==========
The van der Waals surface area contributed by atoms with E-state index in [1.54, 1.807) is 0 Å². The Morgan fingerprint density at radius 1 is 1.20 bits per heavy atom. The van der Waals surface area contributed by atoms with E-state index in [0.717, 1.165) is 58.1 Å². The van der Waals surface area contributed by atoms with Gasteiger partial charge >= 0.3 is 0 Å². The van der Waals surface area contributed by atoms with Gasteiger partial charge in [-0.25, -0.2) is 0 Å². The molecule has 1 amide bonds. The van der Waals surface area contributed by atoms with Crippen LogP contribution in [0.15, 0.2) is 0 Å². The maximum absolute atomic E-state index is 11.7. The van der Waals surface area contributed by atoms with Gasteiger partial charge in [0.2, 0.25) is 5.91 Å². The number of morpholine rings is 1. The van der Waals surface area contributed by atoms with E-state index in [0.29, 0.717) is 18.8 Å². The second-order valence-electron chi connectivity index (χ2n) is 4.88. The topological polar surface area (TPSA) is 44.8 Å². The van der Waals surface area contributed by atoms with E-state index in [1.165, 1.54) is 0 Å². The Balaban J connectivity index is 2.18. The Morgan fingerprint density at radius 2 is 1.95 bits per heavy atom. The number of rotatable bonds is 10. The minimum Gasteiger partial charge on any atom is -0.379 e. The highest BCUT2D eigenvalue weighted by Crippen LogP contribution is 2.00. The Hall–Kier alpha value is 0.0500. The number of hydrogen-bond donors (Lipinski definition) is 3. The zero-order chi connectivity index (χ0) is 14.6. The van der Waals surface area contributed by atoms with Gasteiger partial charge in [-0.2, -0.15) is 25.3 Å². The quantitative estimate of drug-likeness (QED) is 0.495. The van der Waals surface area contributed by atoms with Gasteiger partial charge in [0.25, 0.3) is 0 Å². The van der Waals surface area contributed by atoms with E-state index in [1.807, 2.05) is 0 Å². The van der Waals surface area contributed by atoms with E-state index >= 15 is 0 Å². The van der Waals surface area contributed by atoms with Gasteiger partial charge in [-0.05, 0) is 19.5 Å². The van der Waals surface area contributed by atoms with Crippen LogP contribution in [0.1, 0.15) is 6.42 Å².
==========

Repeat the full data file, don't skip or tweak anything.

The van der Waals surface area contributed by atoms with E-state index in [1.54, 1.807) is 0 Å². The Morgan fingerprint density at radius 1 is 1.20 bits per heavy atom. The van der Waals surface area contributed by atoms with E-state index in [0.717, 1.165) is 58.1 Å². The van der Waals surface area contributed by atoms with Gasteiger partial charge >= 0.3 is 0 Å². The van der Waals surface area contributed by atoms with Gasteiger partial charge in [-0.25, -0.2) is 0 Å². The molecule has 1 amide bonds. The van der Waals surface area contributed by atoms with Crippen LogP contribution in [0.15, 0.2) is 0 Å². The maximum absolute atomic E-state index is 11.7. The van der Waals surface area contributed by atoms with Gasteiger partial charge in [0.2, 0.25) is 5.91 Å². The number of morpholine rings is 1. The van der Waals surface area contributed by atoms with E-state index in [0.29, 0.717) is 18.8 Å². The second-order valence-electron chi connectivity index (χ2n) is 4.88. The topological polar surface area (TPSA) is 44.8 Å². The van der Waals surface area contributed by atoms with E-state index in [1.165, 1.54) is 0 Å². The Balaban J connectivity index is 2.18. The Morgan fingerprint density at radius 2 is 1.95 bits per heavy atom. The number of rotatable bonds is 10. The minimum Gasteiger partial charge on any atom is -0.379 e. The highest BCUT2D eigenvalue weighted by Crippen LogP contribution is 2.00. The Hall–Kier alpha value is 0.0500. The number of hydrogen-bond donors (Lipinski definition) is 3. The zero-order chi connectivity index (χ0) is 14.6. The van der Waals surface area contributed by atoms with Gasteiger partial charge in [-0.2, -0.15) is 25.3 Å². The quantitative estimate of drug-likeness (QED) is 0.495. The van der Waals surface area contributed by atoms with Gasteiger partial charge in [0.25, 0.3) is 0 Å². The van der Waals surface area contributed by atoms with E-state index in [1.807, 2.05) is 0 Å². The van der Waals surface area contributed by atoms with E-state index >= 15 is 0 Å². The van der Waals surface area contributed by atoms with Gasteiger partial charge in [-0.05, 0) is 19.5 Å². The van der Waals surface area contributed by atoms with Crippen LogP contribution in [0.1, 0.15) is 6.42 Å².